The way this is presented to us we should be looking for how Jesus’ parable tells us something about human greed, and the relationship between our life and our possessions. (Did I say this sermon might get uncomfortable…?)

In Jesus’ parable, the man benefits without any adequate acknowledgement of the source of what he has gained. And this is a problem. At no point does this rich man credit God for the provision of his wealth.

Furthermore, he never acknowledges that his wealth should have some purpose other than satisfying his own desires. When he dies, he loses his wealth, and he does not know God.

This is a warning not to end up a rich fool – a total loser. A ‘fool’ we must understand in the biblical context is someone whose practices deny God. And this is the main deficiency of the wealthy farmer – his failure to acknowledge God in his decisions.

Curiously, Jesus portrays the farmer engaging in self-talk: “What should I do…? I will do this…” In Luke’s Gospel, those who engage in soliloquy are consistently portrayed negatively.[1] This highlights the self-centred isolation of this farmer who makes decisions without reference or relationship to God.

Jesus warns us not to end up a fool, having stored up treasures for ourselves “but are not rich towards God.” (v21). In this way, we see then how Jesus’ teaching about money and possessions is highly theocentric – focused on God and our relationship with God. Jesus wants us to see God as God truly is, because if we do, we will see the meaning of our life and the purposes we live for in a radically new way. If we can see the riches God shares with us, won’t we live with a similar sense of abundance and generosity?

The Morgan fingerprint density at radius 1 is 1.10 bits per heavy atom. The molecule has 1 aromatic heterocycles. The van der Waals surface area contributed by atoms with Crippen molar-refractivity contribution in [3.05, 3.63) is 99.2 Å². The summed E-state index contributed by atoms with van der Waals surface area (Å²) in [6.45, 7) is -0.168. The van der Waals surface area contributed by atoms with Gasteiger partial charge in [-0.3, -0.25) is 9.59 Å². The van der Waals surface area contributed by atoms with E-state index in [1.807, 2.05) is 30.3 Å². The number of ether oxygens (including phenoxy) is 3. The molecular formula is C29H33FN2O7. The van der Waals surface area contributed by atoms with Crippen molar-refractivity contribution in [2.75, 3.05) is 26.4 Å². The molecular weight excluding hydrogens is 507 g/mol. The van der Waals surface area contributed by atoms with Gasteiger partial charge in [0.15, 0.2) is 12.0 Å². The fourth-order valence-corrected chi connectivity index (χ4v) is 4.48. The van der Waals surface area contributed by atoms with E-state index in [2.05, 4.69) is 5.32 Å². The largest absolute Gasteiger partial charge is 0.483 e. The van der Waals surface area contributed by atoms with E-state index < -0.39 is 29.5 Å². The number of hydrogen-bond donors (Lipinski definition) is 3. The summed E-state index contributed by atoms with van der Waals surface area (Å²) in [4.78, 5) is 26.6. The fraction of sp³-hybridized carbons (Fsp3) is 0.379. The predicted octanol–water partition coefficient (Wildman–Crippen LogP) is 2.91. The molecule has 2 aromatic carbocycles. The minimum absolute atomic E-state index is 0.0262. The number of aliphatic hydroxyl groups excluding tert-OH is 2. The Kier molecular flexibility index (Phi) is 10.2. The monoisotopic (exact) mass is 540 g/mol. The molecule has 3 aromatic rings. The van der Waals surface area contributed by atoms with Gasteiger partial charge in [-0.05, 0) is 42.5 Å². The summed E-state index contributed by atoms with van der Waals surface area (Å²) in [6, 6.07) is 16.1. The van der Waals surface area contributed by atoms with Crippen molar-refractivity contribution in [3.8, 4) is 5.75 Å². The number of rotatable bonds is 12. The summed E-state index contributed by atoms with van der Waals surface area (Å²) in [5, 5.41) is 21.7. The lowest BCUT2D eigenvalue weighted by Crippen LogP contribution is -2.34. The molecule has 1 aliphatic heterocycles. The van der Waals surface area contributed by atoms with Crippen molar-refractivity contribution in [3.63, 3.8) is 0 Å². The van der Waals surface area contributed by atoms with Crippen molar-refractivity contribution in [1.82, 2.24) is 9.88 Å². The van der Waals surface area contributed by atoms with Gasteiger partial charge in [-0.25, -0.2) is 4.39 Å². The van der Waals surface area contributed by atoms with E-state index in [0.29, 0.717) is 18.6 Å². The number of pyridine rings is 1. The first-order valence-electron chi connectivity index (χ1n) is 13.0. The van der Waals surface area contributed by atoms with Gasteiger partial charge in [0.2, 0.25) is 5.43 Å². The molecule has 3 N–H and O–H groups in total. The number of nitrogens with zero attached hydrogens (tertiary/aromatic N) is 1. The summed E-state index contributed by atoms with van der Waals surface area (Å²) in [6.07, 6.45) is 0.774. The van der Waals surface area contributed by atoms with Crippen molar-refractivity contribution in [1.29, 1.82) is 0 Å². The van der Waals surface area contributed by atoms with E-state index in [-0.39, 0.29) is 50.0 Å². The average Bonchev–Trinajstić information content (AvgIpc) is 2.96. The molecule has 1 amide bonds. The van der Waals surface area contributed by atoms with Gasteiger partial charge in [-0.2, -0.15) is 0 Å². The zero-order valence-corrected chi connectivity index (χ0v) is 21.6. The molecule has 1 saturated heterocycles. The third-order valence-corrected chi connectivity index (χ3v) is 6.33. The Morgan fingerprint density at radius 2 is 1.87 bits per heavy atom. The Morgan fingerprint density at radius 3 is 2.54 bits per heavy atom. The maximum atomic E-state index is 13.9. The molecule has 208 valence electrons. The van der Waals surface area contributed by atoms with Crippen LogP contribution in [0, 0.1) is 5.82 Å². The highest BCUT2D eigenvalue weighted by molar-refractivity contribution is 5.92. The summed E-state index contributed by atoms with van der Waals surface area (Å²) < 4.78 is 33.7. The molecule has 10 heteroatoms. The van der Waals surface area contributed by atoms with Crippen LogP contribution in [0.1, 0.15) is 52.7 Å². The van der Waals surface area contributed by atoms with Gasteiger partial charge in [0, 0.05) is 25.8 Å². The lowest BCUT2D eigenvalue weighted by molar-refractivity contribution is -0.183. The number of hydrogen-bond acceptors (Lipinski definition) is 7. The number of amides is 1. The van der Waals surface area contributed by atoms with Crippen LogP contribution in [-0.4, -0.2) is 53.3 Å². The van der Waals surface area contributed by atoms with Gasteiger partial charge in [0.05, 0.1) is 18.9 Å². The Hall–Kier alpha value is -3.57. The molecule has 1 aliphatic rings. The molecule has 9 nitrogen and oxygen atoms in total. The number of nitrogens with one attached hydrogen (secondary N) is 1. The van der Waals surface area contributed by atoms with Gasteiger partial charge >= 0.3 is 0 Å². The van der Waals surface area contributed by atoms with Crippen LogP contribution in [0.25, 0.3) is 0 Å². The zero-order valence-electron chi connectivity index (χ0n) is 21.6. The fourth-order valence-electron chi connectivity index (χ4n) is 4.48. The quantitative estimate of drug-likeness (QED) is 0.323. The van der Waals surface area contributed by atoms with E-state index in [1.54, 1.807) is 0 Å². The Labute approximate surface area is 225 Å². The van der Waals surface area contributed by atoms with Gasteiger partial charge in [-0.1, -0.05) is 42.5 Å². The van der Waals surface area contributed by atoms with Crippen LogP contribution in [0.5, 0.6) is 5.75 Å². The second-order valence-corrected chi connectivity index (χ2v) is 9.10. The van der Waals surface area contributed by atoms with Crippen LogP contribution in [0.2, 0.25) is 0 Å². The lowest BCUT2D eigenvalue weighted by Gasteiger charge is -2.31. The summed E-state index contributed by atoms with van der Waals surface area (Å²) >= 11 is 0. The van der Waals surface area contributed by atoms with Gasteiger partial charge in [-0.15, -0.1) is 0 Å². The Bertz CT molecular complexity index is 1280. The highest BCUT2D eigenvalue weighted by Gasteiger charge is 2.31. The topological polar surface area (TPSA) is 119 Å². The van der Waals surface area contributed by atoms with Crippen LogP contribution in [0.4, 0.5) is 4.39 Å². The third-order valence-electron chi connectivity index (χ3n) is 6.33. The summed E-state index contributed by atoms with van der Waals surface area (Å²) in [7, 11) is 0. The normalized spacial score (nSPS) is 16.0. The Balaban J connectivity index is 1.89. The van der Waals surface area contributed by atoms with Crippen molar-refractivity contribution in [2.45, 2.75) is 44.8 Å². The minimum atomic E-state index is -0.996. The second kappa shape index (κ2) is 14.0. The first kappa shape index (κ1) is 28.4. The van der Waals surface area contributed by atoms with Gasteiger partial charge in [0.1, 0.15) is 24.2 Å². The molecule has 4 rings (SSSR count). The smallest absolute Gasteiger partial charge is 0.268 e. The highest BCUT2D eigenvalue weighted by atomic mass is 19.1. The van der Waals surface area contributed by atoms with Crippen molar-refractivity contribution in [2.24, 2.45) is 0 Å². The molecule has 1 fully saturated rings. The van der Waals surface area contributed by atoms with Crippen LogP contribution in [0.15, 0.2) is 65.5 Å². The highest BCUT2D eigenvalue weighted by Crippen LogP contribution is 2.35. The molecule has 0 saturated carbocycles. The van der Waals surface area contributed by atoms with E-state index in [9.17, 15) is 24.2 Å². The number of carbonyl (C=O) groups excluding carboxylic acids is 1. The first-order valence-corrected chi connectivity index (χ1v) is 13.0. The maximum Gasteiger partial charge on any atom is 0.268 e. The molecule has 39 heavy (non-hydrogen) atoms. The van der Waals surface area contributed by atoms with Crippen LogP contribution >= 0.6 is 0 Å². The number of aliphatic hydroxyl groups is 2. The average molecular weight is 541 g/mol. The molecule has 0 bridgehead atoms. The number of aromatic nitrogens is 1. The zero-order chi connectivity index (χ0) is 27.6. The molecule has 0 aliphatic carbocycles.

How is it we live in a similar way to the wealthy farmer…? Listen again to the words Jesus uses to introduce the parable:

Take care! Be on your guard against all kinds of greed; for one’s life does not consist in the abundance of possessions. (v15)

The Greek can more accurately be translated ‘you do not exist in your things’. Our full existence cannot be orientated toward possessions (and the pseudo-security of possessions). Jesus invites us to see our existence as orientated toward life from and in God.

There is an ominous factor hanging over this parable… mortality. When the wealthy farmer dies, he loses his wealth and he does not know God. Jesus invites us to consider our existence as more that what Life Insurance actuaries calculate as ‘three score and ten’.[2]